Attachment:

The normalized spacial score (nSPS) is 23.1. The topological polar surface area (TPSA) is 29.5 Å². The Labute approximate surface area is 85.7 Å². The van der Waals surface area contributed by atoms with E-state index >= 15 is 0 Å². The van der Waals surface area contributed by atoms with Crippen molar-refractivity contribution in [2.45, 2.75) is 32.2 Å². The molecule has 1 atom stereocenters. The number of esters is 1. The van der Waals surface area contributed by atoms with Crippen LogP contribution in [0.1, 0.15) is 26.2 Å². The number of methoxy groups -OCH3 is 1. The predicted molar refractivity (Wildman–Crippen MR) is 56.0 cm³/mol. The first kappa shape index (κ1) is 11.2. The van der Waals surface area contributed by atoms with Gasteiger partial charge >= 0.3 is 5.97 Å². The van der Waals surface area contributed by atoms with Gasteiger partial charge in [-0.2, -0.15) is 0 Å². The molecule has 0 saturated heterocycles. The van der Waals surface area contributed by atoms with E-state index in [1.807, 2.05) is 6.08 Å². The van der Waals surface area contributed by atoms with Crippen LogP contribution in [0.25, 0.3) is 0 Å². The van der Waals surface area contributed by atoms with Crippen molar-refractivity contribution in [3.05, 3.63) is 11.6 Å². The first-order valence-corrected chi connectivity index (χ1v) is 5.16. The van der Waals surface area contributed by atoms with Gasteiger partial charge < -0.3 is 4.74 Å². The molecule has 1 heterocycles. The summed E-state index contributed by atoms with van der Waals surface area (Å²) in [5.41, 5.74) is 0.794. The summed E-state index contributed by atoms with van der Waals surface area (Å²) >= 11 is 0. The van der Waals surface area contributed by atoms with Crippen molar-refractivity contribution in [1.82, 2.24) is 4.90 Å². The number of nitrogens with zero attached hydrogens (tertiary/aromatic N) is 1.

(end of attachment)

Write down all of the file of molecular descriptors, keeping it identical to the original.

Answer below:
The normalized spacial score (nSPS) is 23.1. The topological polar surface area (TPSA) is 29.5 Å². The Labute approximate surface area is 85.7 Å². The van der Waals surface area contributed by atoms with E-state index >= 15 is 0 Å². The van der Waals surface area contributed by atoms with Crippen molar-refractivity contribution in [2.45, 2.75) is 32.2 Å². The molecule has 1 atom stereocenters. The number of esters is 1. The van der Waals surface area contributed by atoms with Crippen LogP contribution in [0.1, 0.15) is 26.2 Å². The number of methoxy groups -OCH3 is 1. The predicted molar refractivity (Wildman–Crippen MR) is 56.0 cm³/mol. The first kappa shape index (κ1) is 11.2. The van der Waals surface area contributed by atoms with Gasteiger partial charge >= 0.3 is 5.97 Å². The van der Waals surface area contributed by atoms with Gasteiger partial charge in [-0.2, -0.15) is 0 Å². The molecule has 0 saturated heterocycles. The van der Waals surface area contributed by atoms with E-state index in [1.807, 2.05) is 6.08 Å². The van der Waals surface area contributed by atoms with Crippen LogP contribution in [0.25, 0.3) is 0 Å². The van der Waals surface area contributed by atoms with Crippen molar-refractivity contribution in [3.05, 3.63) is 11.6 Å². The first-order valence-corrected chi connectivity index (χ1v) is 5.16. The van der Waals surface area contributed by atoms with Gasteiger partial charge < -0.3 is 4.74 Å². The molecule has 1 heterocycles. The summed E-state index contributed by atoms with van der Waals surface area (Å²) in [5.41, 5.74) is 0.794. The summed E-state index contributed by atoms with van der Waals surface area (Å²) >= 11 is 0. The van der Waals surface area contributed by atoms with Crippen molar-refractivity contribution in [1.82, 2.24) is 4.90 Å². The number of nitrogens with zero attached hydrogens (tertiary/aromatic N) is 1.